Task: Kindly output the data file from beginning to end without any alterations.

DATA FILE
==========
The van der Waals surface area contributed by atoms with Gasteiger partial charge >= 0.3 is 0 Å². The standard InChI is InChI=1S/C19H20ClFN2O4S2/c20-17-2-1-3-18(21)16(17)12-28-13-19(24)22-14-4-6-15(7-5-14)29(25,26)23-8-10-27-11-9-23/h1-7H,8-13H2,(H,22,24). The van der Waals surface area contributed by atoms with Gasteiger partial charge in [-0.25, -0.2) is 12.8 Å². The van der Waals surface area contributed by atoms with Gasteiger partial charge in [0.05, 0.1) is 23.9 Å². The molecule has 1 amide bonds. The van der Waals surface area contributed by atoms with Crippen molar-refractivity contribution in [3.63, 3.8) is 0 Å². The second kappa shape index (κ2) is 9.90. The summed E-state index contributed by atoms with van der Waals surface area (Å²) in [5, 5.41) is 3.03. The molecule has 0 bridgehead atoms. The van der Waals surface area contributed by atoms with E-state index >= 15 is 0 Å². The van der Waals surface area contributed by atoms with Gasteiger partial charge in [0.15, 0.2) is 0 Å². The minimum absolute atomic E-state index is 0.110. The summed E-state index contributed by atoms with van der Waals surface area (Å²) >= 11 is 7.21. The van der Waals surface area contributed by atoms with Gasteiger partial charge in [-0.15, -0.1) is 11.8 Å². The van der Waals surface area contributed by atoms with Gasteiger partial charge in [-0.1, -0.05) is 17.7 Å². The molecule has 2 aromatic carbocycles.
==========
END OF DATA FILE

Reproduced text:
The van der Waals surface area contributed by atoms with Gasteiger partial charge >= 0.3 is 0 Å². The standard InChI is InChI=1S/C19H20ClFN2O4S2/c20-17-2-1-3-18(21)16(17)12-28-13-19(24)22-14-4-6-15(7-5-14)29(25,26)23-8-10-27-11-9-23/h1-7H,8-13H2,(H,22,24). The van der Waals surface area contributed by atoms with Gasteiger partial charge in [-0.25, -0.2) is 12.8 Å². The van der Waals surface area contributed by atoms with Gasteiger partial charge in [0.05, 0.1) is 23.9 Å². The molecule has 1 amide bonds. The van der Waals surface area contributed by atoms with Crippen molar-refractivity contribution in [3.63, 3.8) is 0 Å². The second kappa shape index (κ2) is 9.90. The summed E-state index contributed by atoms with van der Waals surface area (Å²) in [5, 5.41) is 3.03. The molecule has 0 bridgehead atoms. The van der Waals surface area contributed by atoms with E-state index >= 15 is 0 Å². The van der Waals surface area contributed by atoms with Gasteiger partial charge in [0.15, 0.2) is 0 Å². The minimum absolute atomic E-state index is 0.110. The summed E-state index contributed by atoms with van der Waals surface area (Å²) >= 11 is 7.21. The van der Waals surface area contributed by atoms with Gasteiger partial charge in [-0.15, -0.1) is 11.8 Å². The van der Waals surface area contributed by atoms with Gasteiger partial charge in [-0.1, -0.05) is 17.7 Å². The molecule has 2 aromatic carbocycles.